There’s a lot of noise out there about the Zika virus. But how do you separate fact from the rumors?
Here’s what you need to know, especially regarding how to take steps to protect yourself.
What is the Zika virus?
According to the World Health Organization (WHO), the Zika virus is a disease caused by mosquito bites, specifically from Aedes mosquitos. While there is no cure available, the symptoms of the virus are relatively mild and usually clear up in a couple days. Symptoms include fever, rash, reddening of the eyes, muscle and joint pain, and headache.
Where is it currently circulating?
The biggest outbreak right now is in South America and the Caribbean and it’s significant enough that the U.S. Centers for Disease Control and Prevention (CDC) issued a travel alert for certain people (pregnant women, women of childbearing age, women trying to get pregnant) to avoid visiting the countries currently being affected by the virus. With the upcoming warmer months, experts expect the virus to land stateside and have expressed concern about preparing for it properly. WHO has predicted three to four million people could be infected with Zika in the Americas in just this year alone.
Why all the concern around the Zika virus?
The Zika virus was first discovered in 1947 in Uganda and up until recently, most researchers thought the virus was harmless. For most healthy people, the virus is indeed mild - however, now they have found the virus may have a significant link to microcephaly, a rare congenital condition where a baby is born with an abnormally small head. This is why pregnant women or women trying to get pregnant should be aware of all the preventive measures they can take to avoid this virus. Microcephaly not only affects the physical appearance of the child but also affects brain development. Many children with the condition have development challenges as they grow.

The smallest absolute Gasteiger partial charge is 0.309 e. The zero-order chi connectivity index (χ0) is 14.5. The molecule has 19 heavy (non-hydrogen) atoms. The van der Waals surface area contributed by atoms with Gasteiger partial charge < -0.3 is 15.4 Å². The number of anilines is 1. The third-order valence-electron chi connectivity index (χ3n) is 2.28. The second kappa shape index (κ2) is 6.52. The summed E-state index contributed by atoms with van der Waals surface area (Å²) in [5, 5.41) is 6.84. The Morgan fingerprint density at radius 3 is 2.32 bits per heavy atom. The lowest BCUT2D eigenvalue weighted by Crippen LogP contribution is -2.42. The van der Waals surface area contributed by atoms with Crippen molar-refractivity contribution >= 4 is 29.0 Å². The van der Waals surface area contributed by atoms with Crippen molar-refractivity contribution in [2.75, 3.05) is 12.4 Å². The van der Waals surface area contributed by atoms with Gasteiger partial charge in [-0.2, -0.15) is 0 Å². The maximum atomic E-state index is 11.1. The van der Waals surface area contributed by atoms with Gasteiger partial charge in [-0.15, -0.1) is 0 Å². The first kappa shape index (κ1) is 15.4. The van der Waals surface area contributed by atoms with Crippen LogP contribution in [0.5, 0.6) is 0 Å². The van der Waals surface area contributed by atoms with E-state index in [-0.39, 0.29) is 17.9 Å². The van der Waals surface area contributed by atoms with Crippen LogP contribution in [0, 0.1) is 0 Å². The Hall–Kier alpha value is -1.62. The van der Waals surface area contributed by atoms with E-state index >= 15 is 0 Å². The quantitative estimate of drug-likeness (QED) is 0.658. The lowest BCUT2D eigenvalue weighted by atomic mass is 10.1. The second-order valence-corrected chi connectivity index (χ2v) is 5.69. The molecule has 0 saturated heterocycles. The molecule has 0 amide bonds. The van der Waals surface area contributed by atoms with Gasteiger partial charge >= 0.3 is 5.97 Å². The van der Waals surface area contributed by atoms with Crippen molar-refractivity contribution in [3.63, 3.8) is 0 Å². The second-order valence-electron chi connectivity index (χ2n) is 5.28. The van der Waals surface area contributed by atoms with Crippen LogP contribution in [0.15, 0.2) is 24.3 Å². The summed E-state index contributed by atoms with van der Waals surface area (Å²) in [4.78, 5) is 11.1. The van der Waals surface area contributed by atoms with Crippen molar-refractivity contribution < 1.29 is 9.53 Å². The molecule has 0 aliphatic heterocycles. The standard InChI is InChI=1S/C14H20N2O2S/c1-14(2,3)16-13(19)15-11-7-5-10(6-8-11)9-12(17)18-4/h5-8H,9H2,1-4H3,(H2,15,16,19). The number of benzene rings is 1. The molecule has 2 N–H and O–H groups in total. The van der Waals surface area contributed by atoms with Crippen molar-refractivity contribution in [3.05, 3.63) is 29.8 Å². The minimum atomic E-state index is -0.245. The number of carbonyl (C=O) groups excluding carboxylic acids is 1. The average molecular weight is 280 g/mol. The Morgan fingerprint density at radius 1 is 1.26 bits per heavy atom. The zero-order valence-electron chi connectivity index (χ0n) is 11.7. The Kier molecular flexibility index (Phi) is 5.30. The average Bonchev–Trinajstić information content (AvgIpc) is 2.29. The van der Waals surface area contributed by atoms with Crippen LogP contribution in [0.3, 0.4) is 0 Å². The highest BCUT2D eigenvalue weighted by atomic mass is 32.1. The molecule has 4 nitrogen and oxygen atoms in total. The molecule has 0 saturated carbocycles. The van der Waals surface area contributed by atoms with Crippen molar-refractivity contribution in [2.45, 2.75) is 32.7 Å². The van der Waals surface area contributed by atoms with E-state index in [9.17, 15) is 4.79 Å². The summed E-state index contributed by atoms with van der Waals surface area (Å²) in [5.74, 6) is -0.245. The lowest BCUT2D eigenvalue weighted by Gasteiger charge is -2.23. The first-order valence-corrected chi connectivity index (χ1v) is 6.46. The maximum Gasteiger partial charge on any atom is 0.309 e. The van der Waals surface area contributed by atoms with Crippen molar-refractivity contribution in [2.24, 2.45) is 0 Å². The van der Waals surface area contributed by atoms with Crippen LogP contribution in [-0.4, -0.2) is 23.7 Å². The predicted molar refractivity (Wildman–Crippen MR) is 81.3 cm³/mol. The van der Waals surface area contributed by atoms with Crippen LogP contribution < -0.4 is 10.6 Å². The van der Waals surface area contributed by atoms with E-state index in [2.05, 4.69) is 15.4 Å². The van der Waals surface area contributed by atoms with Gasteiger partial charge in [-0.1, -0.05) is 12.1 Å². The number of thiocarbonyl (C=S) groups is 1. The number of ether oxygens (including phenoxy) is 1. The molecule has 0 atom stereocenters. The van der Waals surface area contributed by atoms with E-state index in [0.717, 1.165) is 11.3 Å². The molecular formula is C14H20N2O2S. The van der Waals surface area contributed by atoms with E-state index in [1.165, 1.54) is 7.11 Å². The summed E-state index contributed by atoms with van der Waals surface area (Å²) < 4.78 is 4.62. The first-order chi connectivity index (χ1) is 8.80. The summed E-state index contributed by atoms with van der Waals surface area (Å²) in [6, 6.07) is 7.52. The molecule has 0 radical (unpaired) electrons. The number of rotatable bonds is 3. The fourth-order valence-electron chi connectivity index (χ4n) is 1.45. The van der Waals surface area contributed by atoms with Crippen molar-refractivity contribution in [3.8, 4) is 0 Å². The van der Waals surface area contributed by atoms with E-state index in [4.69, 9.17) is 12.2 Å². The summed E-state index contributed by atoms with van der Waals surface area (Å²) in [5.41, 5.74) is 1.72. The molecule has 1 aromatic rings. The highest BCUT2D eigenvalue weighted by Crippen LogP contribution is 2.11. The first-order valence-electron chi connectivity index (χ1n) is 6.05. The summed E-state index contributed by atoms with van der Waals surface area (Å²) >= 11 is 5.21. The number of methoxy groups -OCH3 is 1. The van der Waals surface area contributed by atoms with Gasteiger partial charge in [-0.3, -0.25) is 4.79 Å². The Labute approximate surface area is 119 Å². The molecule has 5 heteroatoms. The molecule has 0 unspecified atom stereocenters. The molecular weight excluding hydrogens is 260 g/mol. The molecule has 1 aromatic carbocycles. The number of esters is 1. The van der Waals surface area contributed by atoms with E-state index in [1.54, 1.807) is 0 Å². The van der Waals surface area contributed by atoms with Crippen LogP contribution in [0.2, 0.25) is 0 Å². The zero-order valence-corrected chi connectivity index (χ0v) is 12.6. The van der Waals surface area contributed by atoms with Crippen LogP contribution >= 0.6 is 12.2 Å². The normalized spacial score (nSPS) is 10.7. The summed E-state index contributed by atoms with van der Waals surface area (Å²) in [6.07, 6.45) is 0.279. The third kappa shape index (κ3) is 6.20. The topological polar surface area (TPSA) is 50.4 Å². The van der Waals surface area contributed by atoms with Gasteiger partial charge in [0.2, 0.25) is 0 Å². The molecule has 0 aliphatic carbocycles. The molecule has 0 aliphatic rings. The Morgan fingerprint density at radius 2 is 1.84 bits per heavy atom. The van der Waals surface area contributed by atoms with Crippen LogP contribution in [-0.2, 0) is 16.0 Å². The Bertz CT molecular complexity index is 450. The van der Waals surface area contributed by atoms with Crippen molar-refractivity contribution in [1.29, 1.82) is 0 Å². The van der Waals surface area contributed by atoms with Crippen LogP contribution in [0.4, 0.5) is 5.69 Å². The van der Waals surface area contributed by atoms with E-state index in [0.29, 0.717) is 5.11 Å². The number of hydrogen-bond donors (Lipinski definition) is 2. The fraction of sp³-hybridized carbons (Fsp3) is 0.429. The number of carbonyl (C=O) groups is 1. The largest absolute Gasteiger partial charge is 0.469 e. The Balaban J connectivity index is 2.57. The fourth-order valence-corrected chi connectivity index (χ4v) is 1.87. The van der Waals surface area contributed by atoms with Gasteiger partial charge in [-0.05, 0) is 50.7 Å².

It’s also important for all people to know that the Zika virus may have a connection with Guillain-Barré syndrome, a rare neurological syndrome that can cause paralysis.
All of these connections need more research to be held as absolute facts. Even though in Latin American countries, there have been recommendations on avoiding pregnancy, nothing can be said definitively until more evidence is found.
How the world is responding
WHO has announced the organizaton will be having an emergency meeting to stop the progression of the virus. U.S. officials are also now requiring all states to report any new Zika cases. According to a report from the Washington Post, some public health experts are critical of the response speed of global health officials, while the White House is focused on education and vaccination development efforts, with the White House press secretary, Josh Earnest stating, "At this point, here in the United States, the risk of disease spread by mosquitos are quite low, the temperatures in North America right now are inhospitable to the mosquito population. Eventually that will change and we have to be mindful of any possible risk here in the United States.”
The best way to prevent Zika virus transmission is to avoid mosquito bites. You can do this by using insect repellant and wearing light colored clothing that cover the body well, if you plan on traveling to any of the countries affected by the virus.
If you suspect you might have Zika virus and if you’re pregnant, talk to your doctor immediately about monitoring the fetus closely. Also, let them know about any areas you might’ve visited where you could have transmitted the virus.
If you are not pregnant, but still suspect you might have the virus, talk to your doctor to properly treat the disease. For a full Q&A of the Zika virus with John E. Swartzberg, MD, an infectious disease specialist at the UC Berkeley School of Public Health, click the button below: